Caffeine: How much is too much?Caffeine has its perks, but it can pose problems, too. Find out how much is too much and if you need to curb your consumption.
By Mayo Clinic Staff
If you rely on caffeine to wake you up and keep you going, you aren't alone. Caffeine stimulates the central nervous system, alleviating fatigue, increasing wakefulness, and improving concentration and focus.
When to consider cutting back
For most healthy adults, moderate doses of caffeine — 200 to 300 milligrams (mg), or about two to four cups of brewed coffee a day — aren't harmful. But some circumstances may warrant limiting or even ending your caffeine routine. Read on to see if any of these apply to you.
You drink 4 or more cups a day
Although moderate caffeine intake isn't likely to cause harm, too much can lead to some unpleasant effects. Heavy daily caffeine use — more than 500 to 600 mg a day — may cause:
- Stomach upset
- Fast heartbeat
- Muscle tremors
Even a little makes you jittery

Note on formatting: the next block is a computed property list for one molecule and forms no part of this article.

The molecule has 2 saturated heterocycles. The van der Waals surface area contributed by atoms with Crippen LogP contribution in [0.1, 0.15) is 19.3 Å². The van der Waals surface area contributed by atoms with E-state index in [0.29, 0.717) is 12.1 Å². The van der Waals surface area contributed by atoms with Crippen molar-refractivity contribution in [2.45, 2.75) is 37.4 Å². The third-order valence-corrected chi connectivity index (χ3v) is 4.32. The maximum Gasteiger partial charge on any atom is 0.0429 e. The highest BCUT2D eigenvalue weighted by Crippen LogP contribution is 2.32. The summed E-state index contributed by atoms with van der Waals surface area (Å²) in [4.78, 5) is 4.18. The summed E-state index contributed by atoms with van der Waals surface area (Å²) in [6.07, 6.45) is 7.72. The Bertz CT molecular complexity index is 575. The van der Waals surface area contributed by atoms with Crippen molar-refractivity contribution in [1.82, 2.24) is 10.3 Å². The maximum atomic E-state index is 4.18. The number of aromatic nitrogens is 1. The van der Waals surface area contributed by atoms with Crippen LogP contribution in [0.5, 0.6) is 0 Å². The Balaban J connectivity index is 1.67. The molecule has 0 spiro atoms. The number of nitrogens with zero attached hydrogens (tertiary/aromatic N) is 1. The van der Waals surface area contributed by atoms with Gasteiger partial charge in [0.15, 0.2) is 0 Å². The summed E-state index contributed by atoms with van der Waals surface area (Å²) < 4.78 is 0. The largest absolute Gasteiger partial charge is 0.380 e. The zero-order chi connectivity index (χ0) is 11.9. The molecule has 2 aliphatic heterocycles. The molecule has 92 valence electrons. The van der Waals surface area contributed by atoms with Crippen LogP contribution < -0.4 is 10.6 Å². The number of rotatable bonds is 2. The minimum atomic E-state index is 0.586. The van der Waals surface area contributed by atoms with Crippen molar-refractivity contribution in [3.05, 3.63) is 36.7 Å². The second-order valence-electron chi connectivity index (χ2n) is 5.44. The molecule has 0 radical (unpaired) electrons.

Some people are more sensitive to caffeine than are others. If you're susceptible to the effects of caffeine, just small amounts — even one cup of coffee or tea — may prompt unwanted effects, such as restlessness and sleep problems.
How you react to caffeine may be determined in part by how much caffeine you're used to drinking. People who don't regularly drink caffeine tend to be more sensitive to its negative effects. Other factors may include body mass, age, medication use and health conditions such as anxiety disorders. Research also suggests that men are more susceptible to the effects of caffeine than are women.
Mar. 09, 2011
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